Local News

Looking back on the stories that shaped Dallas.

2017.

January.

The year began with the return of the man we once deemed to be The Trillest Councilman Ever. After getting trounced for a county commissioner’s seat by longtime incumbent John Wiley Price, Dwaine Caraway decided he wanted his old job back. Of course, he announced his decision to run for District 4 on The Ticket, the same station he once admitted to eating a dinner of beer nuts with a vodka cranberry. The fiercely loyal, lifelong southern Dallas resident would re-win his seat in May.

Thousands marched through Dallas on Jan. 21 in solidarity for women’s rights. (Credit: Alex Macon / D Magazine)

Like cities across the nation, thousands of residents came together to march through the streets for the rights of women. The Dallas Women’s March attracted 7,000 people, who walked through downtown onto East Dallas. Take a look at the art of many who attended. It was the most well-attended in years, perhaps since the Mega March brought six-digits to Ross Ave. more than a decade prior.

February.

PLAYING THE ANGLES:
Broadnax isn’t afraid to tell the mayor he doesn’t like one of his ideas.

The first day of February brought a new manager to City Hall. T.C. Broadnax pretty quickly signaled that things were going to be run a bit differently. In his first nine months, he hired a slew of outsiders to top positions, eschewing traditional gospel that all of Dallas city staff would come from within its walls. He replaced four of his five top lieutenants, and went out in public saying things like this: “You had a lot of people in there that truly don’t understand housing. They have come from other parts and places in the organization, and the rumor had been that if you can’t do it anywhere else in the organization, they would send you to housing. I’ve seen some semblance of that.”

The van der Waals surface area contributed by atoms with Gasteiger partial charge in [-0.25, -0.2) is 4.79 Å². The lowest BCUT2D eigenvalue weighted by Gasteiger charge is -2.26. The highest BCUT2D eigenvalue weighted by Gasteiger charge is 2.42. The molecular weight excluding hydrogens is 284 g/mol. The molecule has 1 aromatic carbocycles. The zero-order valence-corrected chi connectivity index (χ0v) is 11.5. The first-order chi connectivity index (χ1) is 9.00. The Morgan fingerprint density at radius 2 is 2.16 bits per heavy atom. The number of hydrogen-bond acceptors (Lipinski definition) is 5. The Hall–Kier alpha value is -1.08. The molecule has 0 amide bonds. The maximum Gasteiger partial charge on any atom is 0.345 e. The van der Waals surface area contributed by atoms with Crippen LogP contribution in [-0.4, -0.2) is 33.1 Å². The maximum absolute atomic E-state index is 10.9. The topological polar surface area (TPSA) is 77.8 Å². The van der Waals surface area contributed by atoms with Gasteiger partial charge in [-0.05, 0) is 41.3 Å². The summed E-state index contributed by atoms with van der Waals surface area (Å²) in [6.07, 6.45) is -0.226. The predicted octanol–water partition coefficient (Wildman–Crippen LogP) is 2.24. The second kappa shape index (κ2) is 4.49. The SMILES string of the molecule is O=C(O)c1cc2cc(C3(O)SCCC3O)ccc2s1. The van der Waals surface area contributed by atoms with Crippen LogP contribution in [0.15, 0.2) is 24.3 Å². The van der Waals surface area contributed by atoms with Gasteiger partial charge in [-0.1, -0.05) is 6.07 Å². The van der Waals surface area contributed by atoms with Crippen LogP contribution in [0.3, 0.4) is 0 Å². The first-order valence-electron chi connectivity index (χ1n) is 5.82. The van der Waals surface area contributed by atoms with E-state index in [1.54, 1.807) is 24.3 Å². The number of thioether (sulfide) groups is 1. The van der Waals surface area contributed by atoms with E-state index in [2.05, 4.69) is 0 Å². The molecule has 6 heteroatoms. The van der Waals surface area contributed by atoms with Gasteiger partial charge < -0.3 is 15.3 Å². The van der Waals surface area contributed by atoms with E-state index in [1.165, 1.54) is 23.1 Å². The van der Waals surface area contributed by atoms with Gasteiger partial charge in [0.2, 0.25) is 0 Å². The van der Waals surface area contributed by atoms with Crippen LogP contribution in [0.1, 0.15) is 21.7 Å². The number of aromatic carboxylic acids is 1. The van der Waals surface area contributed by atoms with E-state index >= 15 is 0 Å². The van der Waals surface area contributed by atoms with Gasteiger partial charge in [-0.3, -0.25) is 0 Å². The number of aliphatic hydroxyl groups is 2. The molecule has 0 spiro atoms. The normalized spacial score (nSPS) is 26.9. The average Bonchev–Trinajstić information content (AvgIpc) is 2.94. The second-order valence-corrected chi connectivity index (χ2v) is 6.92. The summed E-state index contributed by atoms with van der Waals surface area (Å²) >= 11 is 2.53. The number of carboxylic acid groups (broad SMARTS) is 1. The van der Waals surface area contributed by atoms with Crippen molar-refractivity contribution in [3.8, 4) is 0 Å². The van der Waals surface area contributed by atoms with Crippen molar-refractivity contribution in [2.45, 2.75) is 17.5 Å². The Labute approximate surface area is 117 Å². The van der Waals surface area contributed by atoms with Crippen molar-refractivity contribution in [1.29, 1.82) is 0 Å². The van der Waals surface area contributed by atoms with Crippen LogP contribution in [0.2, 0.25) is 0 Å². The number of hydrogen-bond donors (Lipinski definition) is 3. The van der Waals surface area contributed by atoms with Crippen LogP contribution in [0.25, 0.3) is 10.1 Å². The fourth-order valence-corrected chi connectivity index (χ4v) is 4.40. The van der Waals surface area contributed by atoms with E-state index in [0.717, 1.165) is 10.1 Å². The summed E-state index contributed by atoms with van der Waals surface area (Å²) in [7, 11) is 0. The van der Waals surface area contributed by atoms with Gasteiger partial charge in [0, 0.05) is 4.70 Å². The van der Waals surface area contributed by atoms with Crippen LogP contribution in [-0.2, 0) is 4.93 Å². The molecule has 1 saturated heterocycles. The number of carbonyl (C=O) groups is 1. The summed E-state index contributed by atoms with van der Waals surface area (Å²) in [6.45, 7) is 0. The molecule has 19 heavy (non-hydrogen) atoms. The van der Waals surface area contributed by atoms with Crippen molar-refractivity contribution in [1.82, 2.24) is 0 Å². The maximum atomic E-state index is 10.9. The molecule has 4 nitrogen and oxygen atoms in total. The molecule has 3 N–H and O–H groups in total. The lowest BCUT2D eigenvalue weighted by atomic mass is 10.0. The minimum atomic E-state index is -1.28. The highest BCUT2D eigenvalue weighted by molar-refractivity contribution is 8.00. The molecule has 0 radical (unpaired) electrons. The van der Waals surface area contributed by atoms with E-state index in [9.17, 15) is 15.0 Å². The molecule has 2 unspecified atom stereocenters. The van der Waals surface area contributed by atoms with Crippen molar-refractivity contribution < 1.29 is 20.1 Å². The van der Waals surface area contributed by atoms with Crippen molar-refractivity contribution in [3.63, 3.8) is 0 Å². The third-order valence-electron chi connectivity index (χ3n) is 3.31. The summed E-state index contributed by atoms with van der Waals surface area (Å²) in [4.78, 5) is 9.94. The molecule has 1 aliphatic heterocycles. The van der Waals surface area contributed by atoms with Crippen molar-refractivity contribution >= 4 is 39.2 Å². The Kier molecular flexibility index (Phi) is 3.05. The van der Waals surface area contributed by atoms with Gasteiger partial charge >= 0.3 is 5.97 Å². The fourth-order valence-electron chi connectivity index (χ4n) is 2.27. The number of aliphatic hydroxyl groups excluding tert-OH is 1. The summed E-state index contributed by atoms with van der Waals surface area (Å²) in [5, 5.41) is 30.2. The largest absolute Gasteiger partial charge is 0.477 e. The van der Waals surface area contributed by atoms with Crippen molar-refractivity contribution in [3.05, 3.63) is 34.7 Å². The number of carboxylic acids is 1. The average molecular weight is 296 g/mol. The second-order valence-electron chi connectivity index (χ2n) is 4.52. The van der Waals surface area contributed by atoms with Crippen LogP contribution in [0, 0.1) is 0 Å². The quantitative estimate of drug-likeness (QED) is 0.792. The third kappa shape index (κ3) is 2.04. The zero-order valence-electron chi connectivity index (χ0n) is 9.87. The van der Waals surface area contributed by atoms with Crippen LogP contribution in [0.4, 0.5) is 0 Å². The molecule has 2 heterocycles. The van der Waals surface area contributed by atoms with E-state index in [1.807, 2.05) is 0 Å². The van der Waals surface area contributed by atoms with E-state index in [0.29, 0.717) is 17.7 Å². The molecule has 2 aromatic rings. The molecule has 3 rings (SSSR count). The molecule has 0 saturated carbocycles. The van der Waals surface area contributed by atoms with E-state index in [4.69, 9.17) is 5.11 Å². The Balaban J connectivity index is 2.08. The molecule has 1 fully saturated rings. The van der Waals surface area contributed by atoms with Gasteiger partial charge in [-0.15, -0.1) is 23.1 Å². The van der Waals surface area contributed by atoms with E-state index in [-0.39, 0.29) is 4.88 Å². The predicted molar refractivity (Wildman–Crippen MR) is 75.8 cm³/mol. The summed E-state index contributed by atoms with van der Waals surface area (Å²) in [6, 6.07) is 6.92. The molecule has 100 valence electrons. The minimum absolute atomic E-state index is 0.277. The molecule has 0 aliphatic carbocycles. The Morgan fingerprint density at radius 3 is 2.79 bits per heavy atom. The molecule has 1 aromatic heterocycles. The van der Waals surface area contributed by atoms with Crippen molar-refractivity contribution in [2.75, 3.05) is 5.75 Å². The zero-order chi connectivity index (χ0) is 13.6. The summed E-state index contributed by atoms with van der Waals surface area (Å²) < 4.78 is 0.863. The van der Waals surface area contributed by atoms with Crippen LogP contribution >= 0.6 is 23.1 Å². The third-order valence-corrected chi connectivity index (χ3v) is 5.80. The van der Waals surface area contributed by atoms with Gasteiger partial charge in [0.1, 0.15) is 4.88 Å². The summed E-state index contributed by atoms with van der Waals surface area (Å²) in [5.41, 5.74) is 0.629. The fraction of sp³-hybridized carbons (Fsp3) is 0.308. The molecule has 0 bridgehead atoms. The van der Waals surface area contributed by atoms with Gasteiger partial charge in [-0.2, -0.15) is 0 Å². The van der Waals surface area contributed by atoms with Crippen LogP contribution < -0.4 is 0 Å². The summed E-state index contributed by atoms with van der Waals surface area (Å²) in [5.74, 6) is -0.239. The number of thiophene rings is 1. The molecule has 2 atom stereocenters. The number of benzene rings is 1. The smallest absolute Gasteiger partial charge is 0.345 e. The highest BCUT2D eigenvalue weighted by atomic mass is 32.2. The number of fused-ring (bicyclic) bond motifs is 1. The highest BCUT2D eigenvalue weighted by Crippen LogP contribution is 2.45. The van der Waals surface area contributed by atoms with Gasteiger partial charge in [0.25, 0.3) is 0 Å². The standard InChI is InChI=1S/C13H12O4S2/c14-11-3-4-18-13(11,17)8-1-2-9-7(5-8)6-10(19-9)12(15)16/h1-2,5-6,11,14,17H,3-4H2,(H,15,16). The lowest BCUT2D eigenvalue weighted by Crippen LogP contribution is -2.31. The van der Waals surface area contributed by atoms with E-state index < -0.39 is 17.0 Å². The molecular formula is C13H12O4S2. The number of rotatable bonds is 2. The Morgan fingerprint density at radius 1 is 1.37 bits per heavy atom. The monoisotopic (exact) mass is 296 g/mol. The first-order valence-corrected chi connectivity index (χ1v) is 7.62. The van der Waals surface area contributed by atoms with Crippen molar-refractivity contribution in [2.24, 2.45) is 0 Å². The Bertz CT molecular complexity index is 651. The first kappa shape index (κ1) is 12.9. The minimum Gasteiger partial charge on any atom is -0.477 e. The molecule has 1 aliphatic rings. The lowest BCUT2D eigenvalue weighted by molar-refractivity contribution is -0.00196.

It’s a new day at 1500 Marilla.

Rex Tillerson testifies during his Senate confirmation hearing for Secretary of State. (Credit: Newsmax)

ExxonMobil CEO Rex Tillerson was appointed to Secretary of Statewas in President Trump’s cabinet. He has, as of this writing, withstood replacement despite even—allegedly!—calling his boss a “moron.”

Christopher Duntsch, the exiled neurosurgeon whose outrageous surgical outcomes landed him on the cover of D Magazine in 2016, was sentenced to life in prison. The Plano doctor became the first physician in American history to be convicted of aggravated assault as a result of what happened inside his operating rooms.